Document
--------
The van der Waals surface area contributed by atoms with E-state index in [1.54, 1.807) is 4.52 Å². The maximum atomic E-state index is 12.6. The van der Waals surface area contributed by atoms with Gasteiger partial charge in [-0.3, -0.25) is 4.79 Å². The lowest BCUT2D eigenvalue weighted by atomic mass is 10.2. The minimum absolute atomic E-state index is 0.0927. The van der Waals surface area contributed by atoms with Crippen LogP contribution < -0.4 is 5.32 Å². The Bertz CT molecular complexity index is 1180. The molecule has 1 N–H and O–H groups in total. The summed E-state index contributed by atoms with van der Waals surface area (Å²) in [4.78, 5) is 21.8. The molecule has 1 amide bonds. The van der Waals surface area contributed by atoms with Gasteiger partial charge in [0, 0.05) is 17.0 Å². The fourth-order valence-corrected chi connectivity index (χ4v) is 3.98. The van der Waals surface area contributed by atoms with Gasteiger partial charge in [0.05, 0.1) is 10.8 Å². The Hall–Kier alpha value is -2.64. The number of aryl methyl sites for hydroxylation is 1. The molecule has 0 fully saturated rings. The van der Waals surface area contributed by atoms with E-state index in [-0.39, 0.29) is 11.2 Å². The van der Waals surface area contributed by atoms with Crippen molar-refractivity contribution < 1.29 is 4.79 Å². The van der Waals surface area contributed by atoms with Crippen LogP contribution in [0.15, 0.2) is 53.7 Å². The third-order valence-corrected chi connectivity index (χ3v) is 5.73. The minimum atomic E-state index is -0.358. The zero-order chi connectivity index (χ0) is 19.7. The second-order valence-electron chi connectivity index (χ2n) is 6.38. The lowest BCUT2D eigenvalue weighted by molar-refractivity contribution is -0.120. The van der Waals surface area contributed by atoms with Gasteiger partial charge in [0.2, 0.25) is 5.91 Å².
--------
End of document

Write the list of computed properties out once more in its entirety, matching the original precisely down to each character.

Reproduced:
The van der Waals surface area contributed by atoms with E-state index in [1.54, 1.807) is 4.52 Å². The maximum atomic E-state index is 12.6. The van der Waals surface area contributed by atoms with Gasteiger partial charge in [-0.3, -0.25) is 4.79 Å². The lowest BCUT2D eigenvalue weighted by atomic mass is 10.2. The minimum absolute atomic E-state index is 0.0927. The van der Waals surface area contributed by atoms with Crippen LogP contribution < -0.4 is 5.32 Å². The Bertz CT molecular complexity index is 1180. The molecule has 1 N–H and O–H groups in total. The summed E-state index contributed by atoms with van der Waals surface area (Å²) in [4.78, 5) is 21.8. The molecule has 1 amide bonds. The van der Waals surface area contributed by atoms with Gasteiger partial charge in [0, 0.05) is 17.0 Å². The fourth-order valence-corrected chi connectivity index (χ4v) is 3.98. The van der Waals surface area contributed by atoms with Gasteiger partial charge in [0.05, 0.1) is 10.8 Å². The Hall–Kier alpha value is -2.64. The number of aryl methyl sites for hydroxylation is 1. The molecule has 0 fully saturated rings. The van der Waals surface area contributed by atoms with E-state index in [-0.39, 0.29) is 11.2 Å². The van der Waals surface area contributed by atoms with Crippen molar-refractivity contribution < 1.29 is 4.79 Å². The van der Waals surface area contributed by atoms with Crippen LogP contribution in [0.15, 0.2) is 53.7 Å². The third-order valence-corrected chi connectivity index (χ3v) is 5.73. The minimum atomic E-state index is -0.358. The zero-order chi connectivity index (χ0) is 19.7. The second-order valence-electron chi connectivity index (χ2n) is 6.38. The lowest BCUT2D eigenvalue weighted by molar-refractivity contribution is -0.120. The van der Waals surface area contributed by atoms with Gasteiger partial charge in [0.2, 0.25) is 5.91 Å².